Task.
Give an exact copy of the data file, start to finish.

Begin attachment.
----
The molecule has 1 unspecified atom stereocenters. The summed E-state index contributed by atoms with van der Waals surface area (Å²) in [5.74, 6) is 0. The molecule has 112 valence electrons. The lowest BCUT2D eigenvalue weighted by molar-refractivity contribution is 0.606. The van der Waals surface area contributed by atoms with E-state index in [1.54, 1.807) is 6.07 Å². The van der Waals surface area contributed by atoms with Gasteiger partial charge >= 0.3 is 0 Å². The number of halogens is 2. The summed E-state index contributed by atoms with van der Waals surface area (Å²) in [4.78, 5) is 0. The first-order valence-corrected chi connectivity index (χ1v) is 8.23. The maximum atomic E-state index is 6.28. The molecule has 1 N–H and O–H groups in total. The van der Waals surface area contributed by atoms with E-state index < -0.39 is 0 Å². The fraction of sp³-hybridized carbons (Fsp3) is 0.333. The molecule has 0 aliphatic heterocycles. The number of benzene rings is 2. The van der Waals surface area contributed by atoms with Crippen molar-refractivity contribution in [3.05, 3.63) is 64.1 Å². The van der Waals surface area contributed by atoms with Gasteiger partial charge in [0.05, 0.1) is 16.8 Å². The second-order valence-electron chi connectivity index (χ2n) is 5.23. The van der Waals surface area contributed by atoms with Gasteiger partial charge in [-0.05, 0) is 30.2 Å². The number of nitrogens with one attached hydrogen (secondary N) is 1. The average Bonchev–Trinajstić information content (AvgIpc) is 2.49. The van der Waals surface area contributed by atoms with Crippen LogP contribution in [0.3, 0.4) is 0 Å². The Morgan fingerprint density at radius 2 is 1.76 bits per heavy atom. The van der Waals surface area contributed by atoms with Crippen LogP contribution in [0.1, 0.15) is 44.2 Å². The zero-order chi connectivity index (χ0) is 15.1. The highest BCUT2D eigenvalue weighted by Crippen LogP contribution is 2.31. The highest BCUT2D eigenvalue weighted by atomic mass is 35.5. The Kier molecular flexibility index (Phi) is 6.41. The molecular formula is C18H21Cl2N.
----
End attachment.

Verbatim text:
The molecule has 1 unspecified atom stereocenters. The summed E-state index contributed by atoms with van der Waals surface area (Å²) in [5.74, 6) is 0. The molecule has 112 valence electrons. The lowest BCUT2D eigenvalue weighted by molar-refractivity contribution is 0.606. The van der Waals surface area contributed by atoms with E-state index in [1.54, 1.807) is 6.07 Å². The van der Waals surface area contributed by atoms with Gasteiger partial charge >= 0.3 is 0 Å². The number of halogens is 2. The summed E-state index contributed by atoms with van der Waals surface area (Å²) in [4.78, 5) is 0. The first-order valence-corrected chi connectivity index (χ1v) is 8.23. The maximum atomic E-state index is 6.28. The molecule has 1 N–H and O–H groups in total. The van der Waals surface area contributed by atoms with E-state index < -0.39 is 0 Å². The fraction of sp³-hybridized carbons (Fsp3) is 0.333. The molecule has 0 aliphatic heterocycles. The number of benzene rings is 2. The van der Waals surface area contributed by atoms with Crippen molar-refractivity contribution in [3.05, 3.63) is 64.1 Å². The van der Waals surface area contributed by atoms with Gasteiger partial charge in [0.05, 0.1) is 16.8 Å². The second-order valence-electron chi connectivity index (χ2n) is 5.23. The van der Waals surface area contributed by atoms with Gasteiger partial charge in [-0.05, 0) is 30.2 Å². The number of nitrogens with one attached hydrogen (secondary N) is 1. The average Bonchev–Trinajstić information content (AvgIpc) is 2.49. The van der Waals surface area contributed by atoms with Crippen LogP contribution in [0.3, 0.4) is 0 Å². The Morgan fingerprint density at radius 2 is 1.76 bits per heavy atom. The van der Waals surface area contributed by atoms with Crippen LogP contribution in [0.1, 0.15) is 44.2 Å². The zero-order chi connectivity index (χ0) is 15.1. The highest BCUT2D eigenvalue weighted by Crippen LogP contribution is 2.31. The highest BCUT2D eigenvalue weighted by atomic mass is 35.5. The Kier molecular flexibility index (Phi) is 6.41. The molecular formula is C18H21Cl2N.